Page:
Early on, I knew I liked the ability to take chaos and turn it into order. Information systems are complex. Markets and systems are complex. It’s that complexity that is intriguing and that’s probably the theme of my career.
My first job out of college was with GE Aerospace. I was a young engineer and a member of a small team that was operating a mission-critical system. It was an error-free operational environment. I was able to experience a system go from research to operations to retirement.
When a new technology was being deployed, I was selected as one of the leads, even as a fairly recent graduate.
I think they selected me because they saw I was a good team player who would step aside and let someone else have an opportunity to step into a stretch role so that they could be successful.
As a leader in the deployment, I had to understand how the complex system operated, and know its strengths and weaknesses.
In my first major leadership role, I learned that communication is key. No one individual can formulate the best deployment plan. Some will have perspectives, but it’s only by communicating with the team and understanding the various nuances that together you can figure out the optimal plan. I had to make sure I was drawing on expertise of others.
After a few years, I began working on long-range acquisition planning for new products.
I was very proud of everything I had accomplished at GE Aerospace and Lockheed Martin, but I thought there was a business component missing from the equation.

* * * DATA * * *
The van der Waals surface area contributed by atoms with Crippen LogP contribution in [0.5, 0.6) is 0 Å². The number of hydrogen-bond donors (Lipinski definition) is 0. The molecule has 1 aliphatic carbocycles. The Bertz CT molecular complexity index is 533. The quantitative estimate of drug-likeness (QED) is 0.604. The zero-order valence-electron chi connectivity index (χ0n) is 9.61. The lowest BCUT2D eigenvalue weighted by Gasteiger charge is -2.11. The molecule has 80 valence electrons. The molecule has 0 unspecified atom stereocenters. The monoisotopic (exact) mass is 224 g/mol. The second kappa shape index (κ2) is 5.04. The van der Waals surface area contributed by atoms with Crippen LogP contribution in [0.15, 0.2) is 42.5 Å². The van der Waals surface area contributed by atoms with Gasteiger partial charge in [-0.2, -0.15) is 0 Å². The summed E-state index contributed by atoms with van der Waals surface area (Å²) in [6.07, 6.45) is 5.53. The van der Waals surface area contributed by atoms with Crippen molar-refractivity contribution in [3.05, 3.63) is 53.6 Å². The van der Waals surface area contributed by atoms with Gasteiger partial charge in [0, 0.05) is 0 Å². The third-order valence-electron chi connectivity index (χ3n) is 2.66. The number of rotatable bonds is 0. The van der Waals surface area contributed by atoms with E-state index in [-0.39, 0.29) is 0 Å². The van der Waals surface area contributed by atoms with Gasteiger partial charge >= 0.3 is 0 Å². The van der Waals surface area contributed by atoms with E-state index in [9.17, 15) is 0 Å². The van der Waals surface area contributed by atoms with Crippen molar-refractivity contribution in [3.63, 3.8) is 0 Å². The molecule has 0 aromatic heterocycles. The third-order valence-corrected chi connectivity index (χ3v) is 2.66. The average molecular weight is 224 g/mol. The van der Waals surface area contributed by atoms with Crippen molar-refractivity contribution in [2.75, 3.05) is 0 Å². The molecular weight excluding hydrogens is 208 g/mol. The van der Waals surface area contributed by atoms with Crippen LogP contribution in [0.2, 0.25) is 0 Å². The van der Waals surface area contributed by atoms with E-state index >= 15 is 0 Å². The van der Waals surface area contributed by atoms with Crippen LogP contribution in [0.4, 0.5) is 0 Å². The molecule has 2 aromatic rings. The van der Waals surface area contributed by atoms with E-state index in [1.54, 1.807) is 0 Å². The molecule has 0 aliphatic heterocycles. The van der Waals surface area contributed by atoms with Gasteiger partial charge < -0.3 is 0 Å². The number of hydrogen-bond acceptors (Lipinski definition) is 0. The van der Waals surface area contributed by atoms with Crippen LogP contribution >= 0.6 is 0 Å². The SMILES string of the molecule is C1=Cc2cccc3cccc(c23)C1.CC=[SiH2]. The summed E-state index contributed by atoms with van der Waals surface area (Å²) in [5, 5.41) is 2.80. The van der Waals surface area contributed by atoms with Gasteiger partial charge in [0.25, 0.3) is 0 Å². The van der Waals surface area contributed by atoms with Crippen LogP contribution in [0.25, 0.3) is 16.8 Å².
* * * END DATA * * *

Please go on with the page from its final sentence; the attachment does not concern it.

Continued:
After weighing the pros and cons, I decided to enter business school full time and found that I loved being able to take market chaos and organize that into a meaningful financial model.
I became a consultant, and eventually one of my roles was to be part of a small team to launch a new business.
I had the opportunity to serve in every role in the organization — doing the research, formulating a business plan, launching the business and growing it.
We grew the business from research to reality, and it now has 250 employees.
My greatest leadership contribution was to provide consistency of vision through the ups and downs in the market.
Fairly early on we had a significant proposal we were working on that involved a sizable investment.
At the end of the day, we lost it. It was unfortunate. A lot of the team was very dejected.
But being able to communicate that we needed to continue the goal of effectively serving our clients and building our business in the process helped us through. That objective never changed, and in the end the loss helped us compete better.
What intrigued me about my newest opportunity, at CSSI, is that the company was looking for a chief financial officer who was not just about the numbers.
The challenge now is taking the complexity of the business model as it exists today and expanding it to serve a broader market.
—Interview with Vanessa Small
Position: Chief financial officer of CSSI, an engineering, information technology, safety management and applied research company based in the District.
Career highlights: Chief financial officer and chief operating officer, Capgemini Government Solutions; president, Reston Children’s Center.
Education: BS, biomedical engineering, Duke University; MS systems engineering, Virginia Tech; MBA Fuqua School of Business.
Personal: Lives in Northern Virginia with wife Sarah and three children.